McPherson, M and Stephens, N and Smith, KJ and Marfori, MT and Sheel, M and Cooley, L and McEwan, B and Veitch, M and Johnston, FH, Serology study of healthcare workers following a hospital-based outbreak of COVID-19 in North West Tasmania, Australia, 2020, Communicable Diseases Intelligence, 47 pp. 1-11. ISSN 2209-6051 (2023) [Refereed Article]
Introduction: Healthcare facilities are high-risk settings for coronavirus disease 2019 (COVID-19) transmission. Early in the COVID-19 pandemic, the first large healthcare-associated outbreak within Australia occurred in Tasmania. Several operational research studies were conducted amongst workers from the implicated hospital campus, to learn more about COVID-19 transmission.
Methods: Healthcare workers (HCWs) from the implicated hospital campus were invited to complete an online survey and participate in a serology study. Blood samples for serological testing were collected at approximately 12 weeks (round one) and eight months (round two) after the outbreak. A descriptive analysis was conducted of participant characteristics, serology results, and longevity of antibodies.
Results: There were 261 HCWs in round one, of whom 44 (17%) were polymerase chain reaction (PCR) confirmed outbreak cases; 129 of the 261 (49%) participated in round two, of whom 34 (27%) were outbreak cases. The prevalence of positive antibodies at round one was 15% (n = 38) and at round two was 12% (n = 15). There were 15 participants (12%) who were seropositive in both rounds, with a further 9% (n = 12) of round two participants having equivocal results after previously being seropositive. Six HCWs not identified as cases during the outbreak were seropositive in round one, with three still seropositive in round two. Of those who participated in both rounds, 68% (n = 88) were seronegative at both time points.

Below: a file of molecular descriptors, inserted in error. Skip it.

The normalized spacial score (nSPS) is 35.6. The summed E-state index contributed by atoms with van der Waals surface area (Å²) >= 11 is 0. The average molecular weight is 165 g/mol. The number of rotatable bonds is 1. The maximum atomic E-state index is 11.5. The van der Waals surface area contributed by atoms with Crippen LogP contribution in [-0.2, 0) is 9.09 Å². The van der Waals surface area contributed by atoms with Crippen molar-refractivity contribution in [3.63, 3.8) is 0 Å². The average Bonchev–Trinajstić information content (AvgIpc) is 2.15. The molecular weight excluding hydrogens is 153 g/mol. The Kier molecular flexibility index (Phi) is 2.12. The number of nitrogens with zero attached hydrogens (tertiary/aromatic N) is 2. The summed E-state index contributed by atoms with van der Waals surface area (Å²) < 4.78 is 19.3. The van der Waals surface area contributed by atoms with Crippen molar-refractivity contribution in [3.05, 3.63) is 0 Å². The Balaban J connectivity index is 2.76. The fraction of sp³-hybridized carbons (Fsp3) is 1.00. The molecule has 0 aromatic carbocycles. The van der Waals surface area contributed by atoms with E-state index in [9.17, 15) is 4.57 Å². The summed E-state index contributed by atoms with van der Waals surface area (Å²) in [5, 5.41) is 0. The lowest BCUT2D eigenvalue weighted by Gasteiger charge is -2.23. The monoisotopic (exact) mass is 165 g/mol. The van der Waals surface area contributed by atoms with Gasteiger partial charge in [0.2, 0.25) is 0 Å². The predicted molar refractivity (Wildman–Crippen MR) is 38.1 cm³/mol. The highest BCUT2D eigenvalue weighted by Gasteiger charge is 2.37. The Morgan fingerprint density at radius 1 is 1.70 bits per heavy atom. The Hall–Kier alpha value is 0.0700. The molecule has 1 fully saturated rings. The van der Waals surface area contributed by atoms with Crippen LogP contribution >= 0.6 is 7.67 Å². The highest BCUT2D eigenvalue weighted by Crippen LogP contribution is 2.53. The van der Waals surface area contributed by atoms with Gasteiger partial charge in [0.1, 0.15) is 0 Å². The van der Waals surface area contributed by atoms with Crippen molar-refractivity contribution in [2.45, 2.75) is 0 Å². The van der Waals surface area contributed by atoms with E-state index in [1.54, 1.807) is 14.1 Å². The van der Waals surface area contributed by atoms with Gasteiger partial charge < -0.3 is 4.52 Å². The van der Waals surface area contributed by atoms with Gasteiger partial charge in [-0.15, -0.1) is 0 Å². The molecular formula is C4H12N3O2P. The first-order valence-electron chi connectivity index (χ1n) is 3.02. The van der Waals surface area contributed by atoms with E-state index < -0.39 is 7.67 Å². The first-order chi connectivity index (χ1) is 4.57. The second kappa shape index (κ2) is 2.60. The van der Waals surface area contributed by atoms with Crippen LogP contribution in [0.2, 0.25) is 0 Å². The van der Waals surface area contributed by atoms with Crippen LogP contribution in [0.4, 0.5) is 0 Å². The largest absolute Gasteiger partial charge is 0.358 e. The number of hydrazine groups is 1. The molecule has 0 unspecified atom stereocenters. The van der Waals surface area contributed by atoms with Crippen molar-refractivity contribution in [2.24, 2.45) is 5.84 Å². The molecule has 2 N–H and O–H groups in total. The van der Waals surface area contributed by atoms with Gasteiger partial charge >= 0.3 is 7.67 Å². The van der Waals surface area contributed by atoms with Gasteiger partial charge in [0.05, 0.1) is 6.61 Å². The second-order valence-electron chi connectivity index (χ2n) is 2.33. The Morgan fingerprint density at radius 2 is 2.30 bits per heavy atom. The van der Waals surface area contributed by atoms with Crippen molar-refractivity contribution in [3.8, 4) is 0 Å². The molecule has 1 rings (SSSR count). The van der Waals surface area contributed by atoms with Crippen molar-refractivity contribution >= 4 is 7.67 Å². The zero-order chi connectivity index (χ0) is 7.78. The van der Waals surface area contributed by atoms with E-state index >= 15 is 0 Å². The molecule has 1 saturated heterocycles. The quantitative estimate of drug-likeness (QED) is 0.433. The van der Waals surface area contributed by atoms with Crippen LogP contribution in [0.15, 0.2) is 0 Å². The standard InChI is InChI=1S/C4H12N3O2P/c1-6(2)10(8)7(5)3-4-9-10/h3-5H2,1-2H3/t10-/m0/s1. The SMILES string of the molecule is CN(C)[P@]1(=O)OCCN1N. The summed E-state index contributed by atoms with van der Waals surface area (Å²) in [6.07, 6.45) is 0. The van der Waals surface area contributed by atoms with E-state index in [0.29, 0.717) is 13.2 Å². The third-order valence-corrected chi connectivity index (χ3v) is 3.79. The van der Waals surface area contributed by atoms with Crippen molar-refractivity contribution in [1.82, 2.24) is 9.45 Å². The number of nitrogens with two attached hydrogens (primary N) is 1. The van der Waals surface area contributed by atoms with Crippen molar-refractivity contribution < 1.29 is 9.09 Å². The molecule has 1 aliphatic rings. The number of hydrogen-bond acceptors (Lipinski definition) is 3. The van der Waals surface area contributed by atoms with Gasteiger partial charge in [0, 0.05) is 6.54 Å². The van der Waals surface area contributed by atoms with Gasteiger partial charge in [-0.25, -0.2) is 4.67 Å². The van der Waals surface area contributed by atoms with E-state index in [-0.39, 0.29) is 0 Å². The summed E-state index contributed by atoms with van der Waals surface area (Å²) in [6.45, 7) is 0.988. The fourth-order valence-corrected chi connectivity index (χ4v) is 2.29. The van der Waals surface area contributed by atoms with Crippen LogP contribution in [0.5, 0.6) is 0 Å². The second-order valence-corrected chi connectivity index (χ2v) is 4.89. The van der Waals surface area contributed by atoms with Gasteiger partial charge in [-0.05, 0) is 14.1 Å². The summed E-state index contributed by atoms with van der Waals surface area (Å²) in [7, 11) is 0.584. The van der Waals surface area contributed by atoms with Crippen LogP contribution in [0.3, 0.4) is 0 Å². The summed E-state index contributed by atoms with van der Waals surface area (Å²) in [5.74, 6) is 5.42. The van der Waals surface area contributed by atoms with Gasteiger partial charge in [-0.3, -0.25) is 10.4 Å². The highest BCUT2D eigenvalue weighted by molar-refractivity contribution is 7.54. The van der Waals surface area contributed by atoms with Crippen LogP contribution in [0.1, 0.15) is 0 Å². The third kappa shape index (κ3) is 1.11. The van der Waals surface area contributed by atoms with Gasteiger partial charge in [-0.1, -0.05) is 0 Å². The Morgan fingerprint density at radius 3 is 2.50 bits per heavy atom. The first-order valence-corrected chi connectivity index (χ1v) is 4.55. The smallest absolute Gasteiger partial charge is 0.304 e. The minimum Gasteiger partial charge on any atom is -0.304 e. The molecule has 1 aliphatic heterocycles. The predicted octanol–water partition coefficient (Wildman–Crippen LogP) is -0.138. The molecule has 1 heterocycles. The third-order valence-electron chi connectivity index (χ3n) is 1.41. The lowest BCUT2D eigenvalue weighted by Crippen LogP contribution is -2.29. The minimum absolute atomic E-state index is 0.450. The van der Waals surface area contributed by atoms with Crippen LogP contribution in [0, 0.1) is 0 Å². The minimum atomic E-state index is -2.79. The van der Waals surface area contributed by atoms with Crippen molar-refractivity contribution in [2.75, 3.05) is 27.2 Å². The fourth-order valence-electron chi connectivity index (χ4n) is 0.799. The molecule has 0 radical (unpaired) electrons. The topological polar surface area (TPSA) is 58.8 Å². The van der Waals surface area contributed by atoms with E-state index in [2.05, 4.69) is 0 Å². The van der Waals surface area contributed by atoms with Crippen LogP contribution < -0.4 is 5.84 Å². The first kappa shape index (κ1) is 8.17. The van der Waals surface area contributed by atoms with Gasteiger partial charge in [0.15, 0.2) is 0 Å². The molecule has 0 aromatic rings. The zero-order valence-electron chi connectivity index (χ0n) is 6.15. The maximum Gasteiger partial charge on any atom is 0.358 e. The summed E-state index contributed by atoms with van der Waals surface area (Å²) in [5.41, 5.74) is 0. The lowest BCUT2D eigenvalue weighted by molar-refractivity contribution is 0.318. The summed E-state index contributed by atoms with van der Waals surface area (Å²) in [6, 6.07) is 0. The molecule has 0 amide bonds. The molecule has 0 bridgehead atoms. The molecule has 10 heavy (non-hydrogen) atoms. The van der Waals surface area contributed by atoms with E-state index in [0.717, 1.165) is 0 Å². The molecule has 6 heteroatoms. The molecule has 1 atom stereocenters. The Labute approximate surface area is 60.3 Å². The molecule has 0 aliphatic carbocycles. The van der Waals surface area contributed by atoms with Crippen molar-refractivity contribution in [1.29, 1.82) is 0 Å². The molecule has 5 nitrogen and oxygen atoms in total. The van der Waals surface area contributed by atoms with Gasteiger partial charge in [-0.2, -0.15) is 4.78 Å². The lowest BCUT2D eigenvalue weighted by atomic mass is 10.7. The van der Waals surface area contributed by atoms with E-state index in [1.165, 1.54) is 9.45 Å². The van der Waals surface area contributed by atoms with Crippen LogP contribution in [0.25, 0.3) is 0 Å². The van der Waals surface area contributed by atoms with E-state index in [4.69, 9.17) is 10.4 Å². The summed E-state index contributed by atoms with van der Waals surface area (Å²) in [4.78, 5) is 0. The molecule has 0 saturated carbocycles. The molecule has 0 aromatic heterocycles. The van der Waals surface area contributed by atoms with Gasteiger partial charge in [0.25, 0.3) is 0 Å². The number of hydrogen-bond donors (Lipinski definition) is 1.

Discussion: Our findings demonstrate that serological testing after this large healthcare-associated COVID19 outbreak complemented the findings of earlier diagnostic testing, with evidence of additional infections to those diagnosed when use of PCR testing had been restricted. The results also provide evidence of persisting SARS-CoV-2 antibody response eight months after an outbreak in an unvaccinated population. The high proportion of HCWs who remained seronegative is consistent with low community transmission in Tasmania after this outbreak.
|Item Type:||Refereed Article|
|Keywords:||COVID-19, seroprevalence, healthcare workers, hospital-based outbreak|
|Research Division:||Health Sciences|
|Research Field:||Epidemiology not elsewhere classified|
|Objective Group:||Public health (excl. specific population health)|
|Objective Field:||Public health (excl. specific population health) not elsewhere classified|
|UTAS Author:||McPherson, M (Ms Michelle McPherson)|
|UTAS Author:||Stephens, N (Associate Professor Nicola Stephens)|
|UTAS Author:||Smith, KJ (Dr Kylie Smith)|
|UTAS Author:||Marfori, MT (Dr Therese Marfori)|
|UTAS Author:||Cooley, L (Dr Louise Cooley)|
|UTAS Author:||Veitch, M (Dr Mark Veitch)|
|UTAS Author:||Johnston, FH (Professor Fay Johnston)|
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